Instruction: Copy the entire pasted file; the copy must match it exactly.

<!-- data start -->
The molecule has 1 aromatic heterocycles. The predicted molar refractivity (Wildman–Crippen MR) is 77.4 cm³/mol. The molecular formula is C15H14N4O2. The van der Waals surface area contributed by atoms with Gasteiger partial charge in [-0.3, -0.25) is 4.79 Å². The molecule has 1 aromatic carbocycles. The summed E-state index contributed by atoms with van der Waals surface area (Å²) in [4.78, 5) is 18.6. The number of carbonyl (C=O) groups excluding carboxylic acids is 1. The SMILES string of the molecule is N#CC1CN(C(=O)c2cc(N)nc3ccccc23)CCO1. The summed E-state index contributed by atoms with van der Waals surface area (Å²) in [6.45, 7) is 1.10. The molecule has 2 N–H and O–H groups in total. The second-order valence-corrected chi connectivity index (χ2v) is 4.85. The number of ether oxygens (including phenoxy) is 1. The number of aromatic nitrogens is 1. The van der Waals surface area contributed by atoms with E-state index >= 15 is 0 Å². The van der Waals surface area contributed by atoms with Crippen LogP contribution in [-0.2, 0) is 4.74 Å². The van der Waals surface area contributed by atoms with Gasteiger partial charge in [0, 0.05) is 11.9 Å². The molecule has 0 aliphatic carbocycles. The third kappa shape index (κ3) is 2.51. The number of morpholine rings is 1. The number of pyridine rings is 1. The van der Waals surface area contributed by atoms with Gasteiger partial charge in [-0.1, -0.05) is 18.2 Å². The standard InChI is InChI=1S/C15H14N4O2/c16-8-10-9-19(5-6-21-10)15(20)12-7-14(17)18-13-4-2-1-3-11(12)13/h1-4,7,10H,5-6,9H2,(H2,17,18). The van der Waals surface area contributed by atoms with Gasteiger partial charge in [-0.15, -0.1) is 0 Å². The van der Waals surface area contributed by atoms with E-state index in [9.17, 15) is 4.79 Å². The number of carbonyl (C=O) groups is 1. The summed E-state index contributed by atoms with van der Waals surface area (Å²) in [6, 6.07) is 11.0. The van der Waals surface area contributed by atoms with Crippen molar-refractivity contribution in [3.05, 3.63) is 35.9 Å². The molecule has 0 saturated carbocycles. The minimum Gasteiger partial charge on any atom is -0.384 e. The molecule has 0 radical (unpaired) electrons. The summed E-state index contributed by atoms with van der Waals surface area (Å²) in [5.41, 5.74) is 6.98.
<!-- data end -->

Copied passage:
The molecule has 1 aromatic heterocycles. The predicted molar refractivity (Wildman–Crippen MR) is 77.4 cm³/mol. The molecular formula is C15H14N4O2. The van der Waals surface area contributed by atoms with Gasteiger partial charge in [-0.3, -0.25) is 4.79 Å². The molecule has 1 aromatic carbocycles. The summed E-state index contributed by atoms with van der Waals surface area (Å²) in [4.78, 5) is 18.6. The number of carbonyl (C=O) groups excluding carboxylic acids is 1. The SMILES string of the molecule is N#CC1CN(C(=O)c2cc(N)nc3ccccc23)CCO1. The summed E-state index contributed by atoms with van der Waals surface area (Å²) in [6.45, 7) is 1.10. The molecule has 2 N–H and O–H groups in total. The second-order valence-corrected chi connectivity index (χ2v) is 4.85. The number of ether oxygens (including phenoxy) is 1. The number of aromatic nitrogens is 1. The van der Waals surface area contributed by atoms with E-state index >= 15 is 0 Å². The van der Waals surface area contributed by atoms with Crippen LogP contribution in [-0.2, 0) is 4.74 Å². The van der Waals surface area contributed by atoms with Gasteiger partial charge in [0, 0.05) is 11.9 Å². The molecule has 0 aliphatic carbocycles. The third kappa shape index (κ3) is 2.51. The number of morpholine rings is 1. The number of pyridine rings is 1. The van der Waals surface area contributed by atoms with Gasteiger partial charge in [-0.1, -0.05) is 18.2 Å². The standard InChI is InChI=1S/C15H14N4O2/c16-8-10-9-19(5-6-21-10)15(20)12-7-14(17)18-13-4-2-1-3-11(12)13/h1-4,7,10H,5-6,9H2,(H2,17,18). The van der Waals surface area contributed by atoms with Gasteiger partial charge in [-0.15, -0.1) is 0 Å². The van der Waals surface area contributed by atoms with E-state index in [9.17, 15) is 4.79 Å². The number of carbonyl (C=O) groups is 1. The summed E-state index contributed by atoms with van der Waals surface area (Å²) in [6, 6.07) is 11.0. The van der Waals surface area contributed by atoms with Crippen molar-refractivity contribution in [3.05, 3.63) is 35.9 Å². The molecule has 0 saturated carbocycles. The minimum Gasteiger partial charge on any atom is -0.384 e. The molecule has 0 radical (unpaired) electrons. The summed E-state index contributed by atoms with van der Waals surface area (Å²) in [5.41, 5.74) is 6.98.